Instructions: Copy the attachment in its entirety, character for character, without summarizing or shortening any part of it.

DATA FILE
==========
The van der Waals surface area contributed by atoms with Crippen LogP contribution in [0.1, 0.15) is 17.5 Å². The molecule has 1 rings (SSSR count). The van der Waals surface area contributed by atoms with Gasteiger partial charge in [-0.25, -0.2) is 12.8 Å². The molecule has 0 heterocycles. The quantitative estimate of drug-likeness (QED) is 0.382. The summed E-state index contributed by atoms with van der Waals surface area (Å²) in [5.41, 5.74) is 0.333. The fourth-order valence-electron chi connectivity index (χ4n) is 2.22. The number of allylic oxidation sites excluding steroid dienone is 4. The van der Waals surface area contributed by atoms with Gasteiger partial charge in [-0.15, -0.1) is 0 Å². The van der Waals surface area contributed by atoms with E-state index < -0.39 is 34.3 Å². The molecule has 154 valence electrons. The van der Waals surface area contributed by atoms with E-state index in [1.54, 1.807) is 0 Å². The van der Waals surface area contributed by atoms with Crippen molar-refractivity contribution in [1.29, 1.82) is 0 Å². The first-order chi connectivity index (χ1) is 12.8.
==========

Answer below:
The van der Waals surface area contributed by atoms with Crippen LogP contribution in [0.1, 0.15) is 17.5 Å². The molecule has 1 rings (SSSR count). The van der Waals surface area contributed by atoms with Gasteiger partial charge in [-0.25, -0.2) is 12.8 Å². The molecule has 0 heterocycles. The quantitative estimate of drug-likeness (QED) is 0.382. The summed E-state index contributed by atoms with van der Waals surface area (Å²) in [5.41, 5.74) is 0.333. The fourth-order valence-electron chi connectivity index (χ4n) is 2.22. The number of allylic oxidation sites excluding steroid dienone is 4. The van der Waals surface area contributed by atoms with Gasteiger partial charge in [-0.15, -0.1) is 0 Å². The van der Waals surface area contributed by atoms with E-state index < -0.39 is 34.3 Å². The molecule has 154 valence electrons. The van der Waals surface area contributed by atoms with E-state index in [1.54, 1.807) is 0 Å². The van der Waals surface area contributed by atoms with Crippen molar-refractivity contribution in [1.29, 1.82) is 0 Å². The first-order chi connectivity index (χ1) is 12.8.